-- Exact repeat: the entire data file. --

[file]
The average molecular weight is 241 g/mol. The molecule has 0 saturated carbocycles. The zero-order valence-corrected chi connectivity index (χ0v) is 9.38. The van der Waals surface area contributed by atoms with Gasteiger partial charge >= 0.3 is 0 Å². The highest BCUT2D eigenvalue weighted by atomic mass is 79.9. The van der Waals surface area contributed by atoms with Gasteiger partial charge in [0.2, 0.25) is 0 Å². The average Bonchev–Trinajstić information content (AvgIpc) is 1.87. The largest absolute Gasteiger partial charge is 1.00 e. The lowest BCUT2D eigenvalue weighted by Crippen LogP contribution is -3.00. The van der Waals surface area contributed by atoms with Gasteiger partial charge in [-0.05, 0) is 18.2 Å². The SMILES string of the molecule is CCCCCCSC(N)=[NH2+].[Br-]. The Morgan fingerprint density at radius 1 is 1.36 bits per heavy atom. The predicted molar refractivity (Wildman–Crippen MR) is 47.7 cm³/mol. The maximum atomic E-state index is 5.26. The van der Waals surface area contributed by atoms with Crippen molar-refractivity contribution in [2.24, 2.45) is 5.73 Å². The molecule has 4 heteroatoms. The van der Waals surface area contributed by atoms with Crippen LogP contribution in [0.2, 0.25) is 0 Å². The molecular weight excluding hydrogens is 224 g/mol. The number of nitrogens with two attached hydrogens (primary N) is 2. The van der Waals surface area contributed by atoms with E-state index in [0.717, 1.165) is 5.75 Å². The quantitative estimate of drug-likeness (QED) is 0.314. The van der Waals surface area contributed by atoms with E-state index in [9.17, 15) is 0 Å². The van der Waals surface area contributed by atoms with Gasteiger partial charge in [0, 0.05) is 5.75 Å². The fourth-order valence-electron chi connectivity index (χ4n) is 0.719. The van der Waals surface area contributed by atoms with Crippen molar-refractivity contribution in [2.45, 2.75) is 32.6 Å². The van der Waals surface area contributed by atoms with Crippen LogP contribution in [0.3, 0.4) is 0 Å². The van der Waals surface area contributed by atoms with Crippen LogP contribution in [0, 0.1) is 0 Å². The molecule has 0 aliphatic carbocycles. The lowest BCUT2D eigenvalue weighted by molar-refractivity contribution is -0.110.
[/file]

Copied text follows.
The average molecular weight is 241 g/mol. The molecule has 0 saturated carbocycles. The zero-order valence-corrected chi connectivity index (χ0v) is 9.38. The van der Waals surface area contributed by atoms with Gasteiger partial charge >= 0.3 is 0 Å². The highest BCUT2D eigenvalue weighted by atomic mass is 79.9. The van der Waals surface area contributed by atoms with Gasteiger partial charge in [0.2, 0.25) is 0 Å². The average Bonchev–Trinajstić information content (AvgIpc) is 1.87. The largest absolute Gasteiger partial charge is 1.00 e. The lowest BCUT2D eigenvalue weighted by Crippen LogP contribution is -3.00. The van der Waals surface area contributed by atoms with Gasteiger partial charge in [-0.05, 0) is 18.2 Å². The SMILES string of the molecule is CCCCCCSC(N)=[NH2+].[Br-]. The Morgan fingerprint density at radius 1 is 1.36 bits per heavy atom. The predicted molar refractivity (Wildman–Crippen MR) is 47.7 cm³/mol. The maximum atomic E-state index is 5.26. The van der Waals surface area contributed by atoms with Crippen molar-refractivity contribution in [2.24, 2.45) is 5.73 Å². The molecule has 4 heteroatoms. The van der Waals surface area contributed by atoms with Crippen LogP contribution in [0.2, 0.25) is 0 Å². The molecular weight excluding hydrogens is 224 g/mol. The number of nitrogens with two attached hydrogens (primary N) is 2. The van der Waals surface area contributed by atoms with E-state index in [0.717, 1.165) is 5.75 Å². The quantitative estimate of drug-likeness (QED) is 0.314. The van der Waals surface area contributed by atoms with E-state index in [9.17, 15) is 0 Å². The van der Waals surface area contributed by atoms with Gasteiger partial charge in [0, 0.05) is 5.75 Å². The fourth-order valence-electron chi connectivity index (χ4n) is 0.719. The van der Waals surface area contributed by atoms with Crippen molar-refractivity contribution in [2.45, 2.75) is 32.6 Å². The van der Waals surface area contributed by atoms with Crippen LogP contribution in [0.3, 0.4) is 0 Å². The van der Waals surface area contributed by atoms with Crippen LogP contribution in [0, 0.1) is 0 Å². The molecule has 0 aliphatic carbocycles. The lowest BCUT2D eigenvalue weighted by molar-refractivity contribution is -0.110.